In Ohio, Secretary of State Jon Husted likes to say, it is easy to vote and hard to cheat. But Ohio’s voting laws — like several others throughout the country — are being put to a test with legal challenges that strike at a bedrock of American democracy: free and fair elections. On Thursday the 6th Circuit Court of Appeals in Cincinnati heard arguments on a federal lawsuit filed by civil rights groups seeking to invalidate two voter laws passed by the Republican-controlled Ohio legislature in 2014. The laws, both addressing absentee voting, make it difficult for some voters — particularly African-Americans and low-income Ohioans who tend to favor Democrats — to cast ballots, according to attorney Subodh Chandra. “The pattern is unmistakable, and the result is unconstitutional,” said Chandra, a former federal prosecutor.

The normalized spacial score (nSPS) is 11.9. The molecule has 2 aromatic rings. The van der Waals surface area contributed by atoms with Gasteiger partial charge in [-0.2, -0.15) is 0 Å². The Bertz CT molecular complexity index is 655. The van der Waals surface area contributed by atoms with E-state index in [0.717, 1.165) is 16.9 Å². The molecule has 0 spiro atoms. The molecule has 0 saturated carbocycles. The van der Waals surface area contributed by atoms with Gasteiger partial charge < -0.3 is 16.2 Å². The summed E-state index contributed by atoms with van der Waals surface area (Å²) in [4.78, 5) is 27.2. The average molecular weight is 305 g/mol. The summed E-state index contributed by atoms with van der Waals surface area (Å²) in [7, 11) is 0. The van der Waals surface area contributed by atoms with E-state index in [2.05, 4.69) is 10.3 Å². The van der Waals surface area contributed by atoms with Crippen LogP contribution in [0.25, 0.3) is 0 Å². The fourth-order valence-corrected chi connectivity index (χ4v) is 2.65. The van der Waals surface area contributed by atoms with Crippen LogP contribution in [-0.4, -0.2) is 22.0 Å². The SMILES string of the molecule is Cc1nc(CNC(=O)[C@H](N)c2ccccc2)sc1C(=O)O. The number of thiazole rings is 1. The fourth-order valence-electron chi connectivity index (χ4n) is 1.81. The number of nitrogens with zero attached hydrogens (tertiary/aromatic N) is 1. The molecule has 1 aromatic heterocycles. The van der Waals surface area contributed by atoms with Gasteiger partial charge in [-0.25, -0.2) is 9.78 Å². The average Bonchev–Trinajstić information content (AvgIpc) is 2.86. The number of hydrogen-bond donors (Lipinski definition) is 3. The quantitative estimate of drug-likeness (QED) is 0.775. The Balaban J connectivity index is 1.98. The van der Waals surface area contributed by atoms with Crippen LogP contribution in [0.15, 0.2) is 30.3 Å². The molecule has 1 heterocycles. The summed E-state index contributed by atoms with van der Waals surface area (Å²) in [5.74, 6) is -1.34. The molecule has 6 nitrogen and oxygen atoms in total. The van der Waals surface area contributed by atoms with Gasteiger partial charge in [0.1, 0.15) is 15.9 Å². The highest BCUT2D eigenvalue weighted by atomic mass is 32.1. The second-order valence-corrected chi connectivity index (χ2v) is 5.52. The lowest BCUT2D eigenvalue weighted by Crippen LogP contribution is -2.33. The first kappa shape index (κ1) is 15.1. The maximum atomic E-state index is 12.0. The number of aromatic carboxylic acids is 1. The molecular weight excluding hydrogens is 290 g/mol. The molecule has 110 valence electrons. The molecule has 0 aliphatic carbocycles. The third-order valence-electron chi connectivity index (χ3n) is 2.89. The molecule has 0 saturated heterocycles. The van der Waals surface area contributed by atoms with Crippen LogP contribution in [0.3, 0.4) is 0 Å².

But liberal groups aren’t the only ones calling out Ohio’s election process. In Columbus last week Republican presidential nominee Donald Trump said he believes the November election will be “rigged” in favor of Democrat Hillary Clinton.
Trump’s Columbus remark, which he repeated a day later in Virginia, seemed aimed at recent court decisions in swing states like North Carolina and Wisconsin, where separate courts struck down provisions of their voter identification laws.
But the inference that Ohio’s election process is less than pure angered Husted, a Republican who oversees elections in Ohio. “That does not help this cause and it doesn’t help the cause of democracy to say things like that,” Husted said of Trump. He added: “I’m not just going to beat up on him because it comes from the other side too, when Democrats run out there and say people are being disenfranchised, that’s equally irresponsible.”